• Advise that risk of malignancy and small bowel lymphoma is greater in coeliacs, absolute risk is small and diminishes with time from diagnosis, autoimmune disease is more common.
  101. Management of coeliac
    Dietitian- for gluten free advice and advice on iron, folate, vit D and calcium

    Annual follow up

    Supply of GF food

    Annual bloods- FBC, ferritin, B12, folate, calcium, glucose, TSH +/- tTGA, LFT, vit D
  102. Gilberts
    Hereditary – autosomal recessive

    5-10% western populations

    Is due to a genetic variation in the way the pigment bilirubin is metabolised resulting in slightly higher circulating levels than average

    • Reassure not a disease jaundice will resolve in a few days without treatment, does not indicate liver damage
    • Tell staff if admitted and if jaundice persists over a few days needs to see GP
  103. Red flags dyspepsia
    • GI bleeding –change in bowel habit/stool colour
    • IDA
    • Prog unintentional WL/dysphagia
    • Persistent vomiting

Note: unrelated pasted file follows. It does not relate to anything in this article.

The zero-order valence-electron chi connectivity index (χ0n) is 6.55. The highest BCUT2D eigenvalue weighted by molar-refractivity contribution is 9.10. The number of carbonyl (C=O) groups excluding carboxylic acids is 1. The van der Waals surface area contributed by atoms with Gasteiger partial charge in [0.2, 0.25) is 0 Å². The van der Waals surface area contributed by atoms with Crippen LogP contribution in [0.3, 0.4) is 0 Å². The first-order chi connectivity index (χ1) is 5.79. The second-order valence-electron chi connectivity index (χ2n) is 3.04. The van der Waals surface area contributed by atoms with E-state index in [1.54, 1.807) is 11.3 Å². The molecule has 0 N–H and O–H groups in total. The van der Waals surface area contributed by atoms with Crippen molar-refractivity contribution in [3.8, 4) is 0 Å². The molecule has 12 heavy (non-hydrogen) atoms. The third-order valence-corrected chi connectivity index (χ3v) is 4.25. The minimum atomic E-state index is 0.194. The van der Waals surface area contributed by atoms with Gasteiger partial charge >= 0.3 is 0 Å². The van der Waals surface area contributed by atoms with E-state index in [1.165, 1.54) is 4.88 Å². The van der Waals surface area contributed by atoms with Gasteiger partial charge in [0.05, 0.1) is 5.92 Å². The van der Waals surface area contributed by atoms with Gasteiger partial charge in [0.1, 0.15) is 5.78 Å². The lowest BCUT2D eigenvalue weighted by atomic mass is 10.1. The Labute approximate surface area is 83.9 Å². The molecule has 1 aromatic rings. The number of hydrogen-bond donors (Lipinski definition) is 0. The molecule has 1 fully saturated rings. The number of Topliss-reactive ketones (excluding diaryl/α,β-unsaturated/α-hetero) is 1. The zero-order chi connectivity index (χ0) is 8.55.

• Epigastric mass
    • High Rf for cancer- prev gastric surgery/ulcer, barretts, fh upper gi cancer)
  104. Referral for endoscopy
    If over 55 new onset persistent dyspepsia despite lifestyle and drug modification and 4 weeks treatment

    • If under 55 and symptoms unresponsive to full dose PPI, h pylori and lifestyle, where concern exists about diagnosis.
  105. Testing for h pylori
    13C urea breath test, stool antigen test

    If positive 7 day twice daily full dose ppi

    plus metronidazole 400mg and clarithromycin 250mg or

    amox 1g and clarithryomycin 500mg
  106. Diagnosis of COPD criteria
    IF FEV1/FVC ratio is <0.7 even if FEV1 is >80% predicted in the presence of symptoms such as cough/breathlessness
  107. NICE guidelines COPD
    • Smoking cessation
    • Pulmonary rehabilitation
  108. Drug management COPD
    1st short acting beta agonist as required

    • 2nd if remain breathless or frequent exacerbations: tiotropium (spiriva-powder formulation-LAMA) or salmeterol (LABA)
    •  if FEV1>50% predicted

    If FEV<50% predicted use LABA+ICS in combination inhaler or LAMA

    Inhaled corticosteroids and LABA combinations for all patients with severe disease FEV1<50% not just in exacerbations